Overnight leader Andreas Mikkelsen is then fifth, just 2.6 seconds adrift, with Robert Kubica sixth and Jari-Matti Latvala seventh, all three separated by less than 2 seconds.
“The conditions have been very difficult and it was not an easy first stage [SS2] having to get back into the rhythm of gravel rallying,” Kubica said. “The last gravel event we did was Rally Australia and since then we had France test, France rally and Spain test on Tarmac, so I was a little surprised at times. We had one moment in which I lost the line in a corner and on this loose surface it was very slippery.
“Then the second stage [SS3] in particular was very difficult because of the dust. There were some very fast sections – at 140, 150 kilometres per hour – and you couldn't see anything; you just heard 'flat-right', 'flat-left' but you can't see anything so it was very difficult. But for us I think it was a good loop – no big dramas and some good driving.”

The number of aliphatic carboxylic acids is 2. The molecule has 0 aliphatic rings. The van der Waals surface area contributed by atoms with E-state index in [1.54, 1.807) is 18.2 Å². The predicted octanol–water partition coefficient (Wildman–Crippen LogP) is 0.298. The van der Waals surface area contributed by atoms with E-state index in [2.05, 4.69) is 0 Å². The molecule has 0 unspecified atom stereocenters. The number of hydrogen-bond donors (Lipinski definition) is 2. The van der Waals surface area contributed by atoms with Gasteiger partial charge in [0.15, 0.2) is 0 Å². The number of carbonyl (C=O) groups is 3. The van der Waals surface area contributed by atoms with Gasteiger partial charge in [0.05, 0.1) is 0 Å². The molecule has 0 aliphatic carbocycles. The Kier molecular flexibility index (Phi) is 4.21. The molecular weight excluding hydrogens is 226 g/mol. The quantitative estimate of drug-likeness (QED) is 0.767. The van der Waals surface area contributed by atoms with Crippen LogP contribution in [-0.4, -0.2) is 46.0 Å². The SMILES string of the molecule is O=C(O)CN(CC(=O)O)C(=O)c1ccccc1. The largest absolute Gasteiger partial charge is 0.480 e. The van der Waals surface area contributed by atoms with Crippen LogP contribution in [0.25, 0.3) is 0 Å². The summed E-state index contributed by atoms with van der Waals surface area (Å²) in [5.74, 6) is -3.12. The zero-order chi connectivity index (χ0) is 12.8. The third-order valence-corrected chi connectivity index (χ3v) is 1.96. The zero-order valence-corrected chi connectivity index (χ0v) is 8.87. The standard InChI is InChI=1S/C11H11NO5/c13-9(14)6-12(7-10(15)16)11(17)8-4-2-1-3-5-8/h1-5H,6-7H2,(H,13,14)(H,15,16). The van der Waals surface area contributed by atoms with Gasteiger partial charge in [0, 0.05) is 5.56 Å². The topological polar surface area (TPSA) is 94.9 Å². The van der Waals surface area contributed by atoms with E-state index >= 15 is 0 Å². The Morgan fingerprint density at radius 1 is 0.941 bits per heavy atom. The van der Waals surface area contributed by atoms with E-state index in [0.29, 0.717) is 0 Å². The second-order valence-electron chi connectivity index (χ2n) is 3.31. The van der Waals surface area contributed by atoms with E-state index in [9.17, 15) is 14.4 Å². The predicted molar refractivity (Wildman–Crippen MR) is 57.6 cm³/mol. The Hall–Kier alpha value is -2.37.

“I hit a stone [in SS2], there was a lot of dust at the beginning of the stage, I didn't cut, but it was there at the side of the road and I didn't see it,” Latvala added. “I was a bit afraid we would have a puncture and I found it hard to get into the rhythm in there.”
“The car has not been good for me [on this loop],” he continued, “the set-up is not working like I thought. I don't know why, I have no idea what the issue is. Not good.”
Behind, Dani Sordo is eighth, with Elfyn Evans, Martin Prokop, Ken Block and WRC2 leader Nasser Al-Attiyah in positions 9 through to 12.
“We were a little bit untidy in the first stage [SS2], but the second one [SS3] was going well until we got caught in some very bad dust,” said Evans. “There's not a lot you can do about that – it's just unlucky. Then we couldn't get the car stopped into a very fast corner. We spun and went backwards into the trees so we were lucky to get away with that without any damage.
“It's been a bit up and down with the rhythm, but on the whole it's not too bad. We just need to concentrate on having a cleaner run this afternoon and see how we go.”